Michel Barnier’s claim on Monday that fishing may now be the toughest obstacle to a UK-EU trade deal suggested both sides were inching towards an agreement on the most intractable element of the talks: the so-called “level playing field”.
The issue has dogged negotiations, spawning its own lexicon of “ratchet clauses”, “evolution mechanisms” and “punishment beatings” to describe attempts by the EU to stop Britain undercutting its regulatory model in future and gaining an unfair competitive advantage.
Both sides claim the other has given ground in recent days, fuelling optimism over a deal. Mr Barnier, the EU chief negotiator, has even coined an unthreatening new name for the compromise taking shape: “the rebalancing mechanism”.
Boris Johnson, the UK prime minister, conceded the need for a set of principles for fair competition between the UK and EU as far back as October 2019, in a joint political declaration which confirmed that Britain was in a different situation to Canada when it came to securing a trade deal with the bloc.
“Given the [European] Union and the United Kingdom’s geographic proximity and economic interdependence, the future relationship must ensure open and fair competition, encompassing robust commitments to ensure a level playing field,” the declaration said.
Both sides could agree in principle to “non-regression” — the idea that Britain and the EU would not go backwards from the standards they will have in common on January 1, when the post-Brexit transition period ends.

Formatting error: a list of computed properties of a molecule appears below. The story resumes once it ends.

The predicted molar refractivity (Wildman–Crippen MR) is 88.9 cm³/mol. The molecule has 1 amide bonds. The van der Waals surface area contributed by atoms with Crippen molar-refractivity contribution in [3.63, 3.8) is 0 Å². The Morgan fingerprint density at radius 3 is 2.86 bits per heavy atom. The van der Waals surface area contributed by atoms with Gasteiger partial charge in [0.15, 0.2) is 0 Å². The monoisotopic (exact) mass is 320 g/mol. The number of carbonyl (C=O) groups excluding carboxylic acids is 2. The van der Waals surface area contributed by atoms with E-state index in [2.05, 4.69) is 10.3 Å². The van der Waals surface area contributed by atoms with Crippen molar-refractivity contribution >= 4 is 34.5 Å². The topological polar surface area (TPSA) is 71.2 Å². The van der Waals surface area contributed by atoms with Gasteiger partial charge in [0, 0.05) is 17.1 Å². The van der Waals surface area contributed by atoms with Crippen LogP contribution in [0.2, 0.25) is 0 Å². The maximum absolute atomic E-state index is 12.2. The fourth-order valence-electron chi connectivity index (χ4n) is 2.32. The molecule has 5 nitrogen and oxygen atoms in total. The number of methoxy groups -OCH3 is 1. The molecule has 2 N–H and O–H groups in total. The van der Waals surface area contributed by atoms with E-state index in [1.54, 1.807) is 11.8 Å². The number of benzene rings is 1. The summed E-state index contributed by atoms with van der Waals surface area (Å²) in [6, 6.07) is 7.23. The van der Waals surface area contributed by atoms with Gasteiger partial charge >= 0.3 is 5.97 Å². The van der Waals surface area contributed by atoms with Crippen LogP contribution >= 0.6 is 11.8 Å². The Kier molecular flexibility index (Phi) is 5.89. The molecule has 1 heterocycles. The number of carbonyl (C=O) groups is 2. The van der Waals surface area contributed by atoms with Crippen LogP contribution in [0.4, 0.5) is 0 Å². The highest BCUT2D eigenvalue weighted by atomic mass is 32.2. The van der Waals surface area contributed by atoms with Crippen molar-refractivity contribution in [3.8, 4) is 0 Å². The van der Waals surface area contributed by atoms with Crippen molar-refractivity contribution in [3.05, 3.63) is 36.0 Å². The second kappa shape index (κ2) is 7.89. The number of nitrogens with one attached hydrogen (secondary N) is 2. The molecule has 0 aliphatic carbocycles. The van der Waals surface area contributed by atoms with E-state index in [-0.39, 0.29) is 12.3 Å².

But the EU sought during the future-relationship negotiations to go further and stop the UK stealing an unfair competitive advantage on the 27 member states by having less stringent regulations in the future.
Mr Barnier, under instruction from EU member states, sought a system to ensure that if Brussels strengthened its regulations in areas like environmental protections, pressure would be brought to bear on the UK to do the same.
Both sides have made concessions, but one of the biggest came from the EU in July when Mr Barnier accepted Mr Johnson’s “red lines” and said there was no need to build the level playing field around EU law and the European Court of Justice, so helping Mr Johnson honour his promise that Brexit would free the UK from the bloc’s oversight.
The EU side was disappointed that Mr Johnson did not immediately reciprocate with big concessions of his own, but one British official said this week: “That move alone by [Mr] Barnier would allow the PM to claim a stunning victory — they have moved a long way.”
However over the following months there were bitter disagreements about what the level playing field should really mean.
During the summer, Brussels pushed for an “evolution clause” — branded a “ratchet clause” by the UK.
This would have established a system where, when one side was planning to toughen its regulations, there would have been a discussion with the other about moving forward together. The idea was to raise the joint floor for standards to a new level below which they could not then be cut, with fallback measures in the absence of an agreement.